STEM Punk Minute: Fernando De La Torre

Picture of Fernando De La Torre

Fernando De La Torre, Microbiology Student

Name: Fernando De La Torre

Major: Microbiology
School: San Diego Mesa College, UCLA (Fall 2015 Transfer Student)

Why did you choose a STEM major?

I always liked science, but I didn’t pursue it until something caught my eye. It wasn’t something that I immediately wanted to do. I took human anatomy and physiology. Then I took a microbiology course, and I really enjoyed the subject. I felt that I could contribute to society by doing research in antimicrobials.

Have you ever considered leaving your STEM major?
No, not anymore. The only problem I ever had was that everyone else wanted to be a doctor. When everyone wants to do something, it’s easy to believe that you want to do it too, when in fact you might like something else. My biology professor said that I had a way of explaining concepts that made it easy for others to understand, and that I understood concepts well. This helped me decide to follow the PhD route or the MD/PhD route.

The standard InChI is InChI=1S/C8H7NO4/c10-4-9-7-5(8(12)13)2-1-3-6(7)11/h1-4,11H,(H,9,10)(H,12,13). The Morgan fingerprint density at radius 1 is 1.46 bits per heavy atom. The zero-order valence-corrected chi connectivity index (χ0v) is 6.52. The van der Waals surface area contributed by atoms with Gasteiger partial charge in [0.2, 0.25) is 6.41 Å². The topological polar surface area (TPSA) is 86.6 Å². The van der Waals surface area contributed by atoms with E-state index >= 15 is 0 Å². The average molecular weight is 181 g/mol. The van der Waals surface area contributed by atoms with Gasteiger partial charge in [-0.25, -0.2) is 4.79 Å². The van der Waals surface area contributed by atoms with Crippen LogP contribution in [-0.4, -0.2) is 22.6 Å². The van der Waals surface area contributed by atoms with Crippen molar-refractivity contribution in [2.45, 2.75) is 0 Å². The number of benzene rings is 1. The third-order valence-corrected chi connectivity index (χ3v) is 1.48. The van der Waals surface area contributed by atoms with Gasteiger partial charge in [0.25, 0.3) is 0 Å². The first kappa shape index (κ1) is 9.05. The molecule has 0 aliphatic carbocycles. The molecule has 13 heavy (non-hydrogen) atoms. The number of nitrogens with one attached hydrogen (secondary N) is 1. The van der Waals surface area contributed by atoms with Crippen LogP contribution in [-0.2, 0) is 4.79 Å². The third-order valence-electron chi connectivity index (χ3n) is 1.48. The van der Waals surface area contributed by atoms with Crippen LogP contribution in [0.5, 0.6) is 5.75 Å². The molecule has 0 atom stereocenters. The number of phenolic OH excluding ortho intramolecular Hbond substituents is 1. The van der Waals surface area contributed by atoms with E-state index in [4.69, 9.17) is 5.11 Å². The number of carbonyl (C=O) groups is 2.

What keeps you motivated to stay in STEM?
There are classes that don’t come as naturally to me but they are overshadowed by the ones I like, biology and chemistry. It’s not that I don’t like math and physics. I work hard in those classes because I know they will help me be a better researcher in what I want to study.

What is your favorite study habit?
I like studying in libraries. I like quiet places and tidy places and places where I can have a cup of coffee. My room is where I have all my papers about.  My room is where I go to sleep. I don’t like to study there.

Sonjiala Jackson-Hotchkiss

Sonjiala (SON-ja-la) is currently pursuing an MS degree in chemistry at UC San Diego. As a member of the Bridges to Baccalaureate Program at San Diego Mesa College, her research in organic chemistry includes the synthesis of fatty acid esters of vitamin C that will be tested for their ability to inhibit glycolytic enzymes. In an additional research project she uses analytical chemistry techniques to determine the composition of World War II era California pottery.

You may also like...